against the adapter / lens hood at about 10 or 11 o'clock. The tips of my
    index and pointing finger of my left hand are positioned at the top left
    corner of the camera body. My left thum slides under the camera near the
    left edge and is used to partially support the camera's weight, and to
    control the orientation of the camera body around the axis of the lens.

    I cup my right hand a bit so that I can take the bulk of the camera's weight
    on my right palm. The little finger and ring finger of this hand are curled
    around so that the backs of these fingers can slide under the adapter / lens
    hood in order to help stabilize any forward / backward tilt. The right
    index finger curls around the camera's protruding grip, and, of course, the
    right pointing finger is used to slowly press down on the shutter release.
    My right thumb is positioned on the back of the camera, near the top right
    corner. I use it, in conjuntion with my right pinky and ring finger to
    control the forward / backward tilt.

    At faster shutter speeds, there is no real problem with camera shake,
    especially with my Canon, but, when I am shooting slowly, I try to sit down
    and prop my hands on my knees. This allows me to position my forearms in a
    nearly vertical alignment. This helps to compensate for the loss of being
    able to press the camera to my face, since I find the viewfinder unusable.
    Also, since I can't make out much of what is displayed in the LCD display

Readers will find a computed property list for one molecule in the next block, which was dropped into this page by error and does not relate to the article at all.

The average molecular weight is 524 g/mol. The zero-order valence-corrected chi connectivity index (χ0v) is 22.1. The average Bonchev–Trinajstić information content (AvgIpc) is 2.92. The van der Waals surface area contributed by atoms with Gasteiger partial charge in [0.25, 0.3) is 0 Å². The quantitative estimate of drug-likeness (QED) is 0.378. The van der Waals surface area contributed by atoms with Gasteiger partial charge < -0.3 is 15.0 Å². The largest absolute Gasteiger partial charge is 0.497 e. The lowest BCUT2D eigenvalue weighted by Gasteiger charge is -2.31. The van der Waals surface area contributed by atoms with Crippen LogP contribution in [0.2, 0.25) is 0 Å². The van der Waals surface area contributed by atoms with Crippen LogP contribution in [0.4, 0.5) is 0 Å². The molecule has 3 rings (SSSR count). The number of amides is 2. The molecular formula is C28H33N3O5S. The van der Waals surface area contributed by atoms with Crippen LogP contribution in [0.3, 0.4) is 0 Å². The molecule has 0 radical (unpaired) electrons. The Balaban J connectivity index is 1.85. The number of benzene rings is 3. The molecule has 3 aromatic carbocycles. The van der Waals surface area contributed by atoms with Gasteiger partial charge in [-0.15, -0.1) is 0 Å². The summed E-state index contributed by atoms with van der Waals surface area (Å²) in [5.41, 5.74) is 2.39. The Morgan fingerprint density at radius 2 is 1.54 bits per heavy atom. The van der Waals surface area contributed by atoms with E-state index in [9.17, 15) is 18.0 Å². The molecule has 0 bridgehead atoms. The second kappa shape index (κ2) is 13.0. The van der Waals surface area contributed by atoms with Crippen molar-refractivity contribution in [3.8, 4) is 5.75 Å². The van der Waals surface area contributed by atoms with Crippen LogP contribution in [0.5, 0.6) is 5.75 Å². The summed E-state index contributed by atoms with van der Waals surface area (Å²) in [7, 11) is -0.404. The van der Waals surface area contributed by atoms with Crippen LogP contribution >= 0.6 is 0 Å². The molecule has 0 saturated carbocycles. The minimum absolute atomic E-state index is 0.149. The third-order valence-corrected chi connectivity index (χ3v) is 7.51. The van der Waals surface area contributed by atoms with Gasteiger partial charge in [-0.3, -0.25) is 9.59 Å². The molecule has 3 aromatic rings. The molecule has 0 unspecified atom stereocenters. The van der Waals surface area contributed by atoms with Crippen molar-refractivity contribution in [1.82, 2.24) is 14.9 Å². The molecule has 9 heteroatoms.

either, it allows me to put my head behind the camera and use audible
    feedback and my imagination to aim and frame my subject.

    In your case, you should have the option to either use the traditional
    viewfinder (if your camera is so equipped), or to position yourself so that
    you can see what is in the LCD without having to angle your arms too much.

    I find that it is when my forearms start to drift away from the
    perpendicular that I start to have problems with keeping the camera steady.
    As long as I can keep my forearms on the straight up-and-up I do fairly
    well.

    When standing, it helps to rest your elbows on a fence, vehicle fender /
    roof, window ledge, or just to prop yourself against a tree, poll or
    something similar. My white cane comes in handy here; I can place it under
    one of my elbows, and it becomes a quick, "down-and-dirty" monopod. Sounds
    crazy, but it works.

    I hope this helps,
    Dudley
    Dudley Hanks, Apr 8, 2008
    #4
  5. On Tue, 08 Apr 2008 20:36:05 GMT, Paul Heslop wrote:
    > dosferatu wrote:
    >>
    >> I'm old school, heavy SLR's with fast glass. Elbows in and camera against
    >> your face.
    >>
    >> I just can't get used to these new cameras where you have to hold them away
    >> from your body. Any hints?

    >
    > um, you only HAVE to hold them away to use the lcd screen.


    um, not so.

    I can take off my glasses and damn near brace the camera on the end of
    my nose and use the LCD. But, I wouldn't recommend _that_ 'special